I finally scanned the embroidery series that I made over the summer. I still need to stretch them on frames. Nonetheless. Go see!
I am interested in exploring pairs of forces that counter one another, yet somehow coexist.
The Knots series examines the tension between predictability and volatility, knowing and not knowing, and the internal and external. I’ve connected this set of ideas to R.D. Laing’s book Knots, in which the psychiatrist investigates circular patterns of thought in relationships. Other influences to this body of work include Patanjali’s Yoga Sutras, family photo albums, my experiences as a preschool art teacher, and intuitive responses to materials: string, trophies, photographs, and textiles.
Lately I’ve been manifesting these ideas in books, prints, and embroideries.
“To eat and to be eaten,” letterpress, typewriter, thread, Polaroid, closed dimension 4.5 x 5.25 x .5″, 2012
An interior view of “To eat and to be eaten”
“The self that is afraid of,” letterpress, typewriter, thread, closed dimension 5 x 7 x .25″, 2012
An interior view of “The self that is afraid of”
“I am doing it,” letterpress flexagon, typewriter, thread, closed dimension 2 x 3.5″, 2012
Interior view of “I am doing it”
Untitled in-progress embroideries, diameters ranging from 4″ to 10″
Detail, untitled embroidery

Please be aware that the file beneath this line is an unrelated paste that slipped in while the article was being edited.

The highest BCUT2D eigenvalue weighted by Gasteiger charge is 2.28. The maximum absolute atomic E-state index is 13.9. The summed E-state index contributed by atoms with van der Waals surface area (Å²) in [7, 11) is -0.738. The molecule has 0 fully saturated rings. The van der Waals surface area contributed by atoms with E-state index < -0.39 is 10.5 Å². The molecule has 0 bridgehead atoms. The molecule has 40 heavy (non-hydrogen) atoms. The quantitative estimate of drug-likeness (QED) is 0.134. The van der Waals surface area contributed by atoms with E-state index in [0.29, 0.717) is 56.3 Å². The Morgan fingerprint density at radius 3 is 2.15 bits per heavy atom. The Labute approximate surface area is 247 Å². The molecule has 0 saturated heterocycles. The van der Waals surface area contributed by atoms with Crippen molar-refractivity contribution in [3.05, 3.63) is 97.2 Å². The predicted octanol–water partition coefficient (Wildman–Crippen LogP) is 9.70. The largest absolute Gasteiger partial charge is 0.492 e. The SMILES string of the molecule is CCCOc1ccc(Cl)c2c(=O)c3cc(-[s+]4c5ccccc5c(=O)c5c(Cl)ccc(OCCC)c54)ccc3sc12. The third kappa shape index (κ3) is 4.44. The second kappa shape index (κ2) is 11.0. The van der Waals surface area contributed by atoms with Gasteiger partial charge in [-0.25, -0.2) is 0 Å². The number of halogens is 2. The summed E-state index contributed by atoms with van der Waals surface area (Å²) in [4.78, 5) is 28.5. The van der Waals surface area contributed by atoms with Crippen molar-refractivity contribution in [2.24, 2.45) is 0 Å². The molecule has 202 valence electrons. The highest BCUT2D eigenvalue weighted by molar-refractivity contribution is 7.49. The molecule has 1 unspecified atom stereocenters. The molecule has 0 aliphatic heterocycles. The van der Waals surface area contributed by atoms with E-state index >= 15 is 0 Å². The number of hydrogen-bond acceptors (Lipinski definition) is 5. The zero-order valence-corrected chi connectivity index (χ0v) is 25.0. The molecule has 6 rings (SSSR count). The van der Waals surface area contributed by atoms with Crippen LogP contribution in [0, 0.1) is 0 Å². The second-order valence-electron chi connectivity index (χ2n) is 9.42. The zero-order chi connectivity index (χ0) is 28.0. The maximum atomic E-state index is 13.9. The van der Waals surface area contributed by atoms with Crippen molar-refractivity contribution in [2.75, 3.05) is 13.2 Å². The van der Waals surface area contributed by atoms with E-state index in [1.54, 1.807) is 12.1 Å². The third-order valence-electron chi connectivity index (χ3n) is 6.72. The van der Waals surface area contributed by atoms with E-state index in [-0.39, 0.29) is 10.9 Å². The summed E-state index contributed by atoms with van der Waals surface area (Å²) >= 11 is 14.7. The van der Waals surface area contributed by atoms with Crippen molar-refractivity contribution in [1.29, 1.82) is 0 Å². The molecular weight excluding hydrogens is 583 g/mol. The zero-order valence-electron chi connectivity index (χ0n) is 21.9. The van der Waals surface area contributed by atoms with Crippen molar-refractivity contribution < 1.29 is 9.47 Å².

Yesterday I talked to Sheila about the work I’ve been doing. She gave me some useful feedback that I’ve been thinking a lot about; she told me that the embroideries are beautiful and perfect, but they lack an opposite force. Basically she told me to add something “down and dirty”(…!) to create tension and interest in the work.
This made me realize that I’m super tidy. I know exactly why; I’ve spent the last four years thinking about printmaking and bookmaking, where tidiness is usually celebrated.
I haven’t always been like this. The top photo is a little piece that I made with Jake in our yard when we lived at the casitas back in 2009. THERE IS ACTUAL DIRT ON IT that you can see, put there ON PURPOSE. I even remember kicking it around in the gravel. I think we were drinking margaritas and just having fun.
So now I’m going to try to be a little less uptight. I haven’t decided exactly what to do with the embroideries yet, but Sheila is definitely right. They need something down and dirty.
Yesterday I took a risk by introducing a second color into an embroidery I’ve been working on.
A risk in the risky, risky world of embroidery.
I finished the first three embroideries. I’m not exactly sure they’re successful. Nonetheless, MORE TO COME.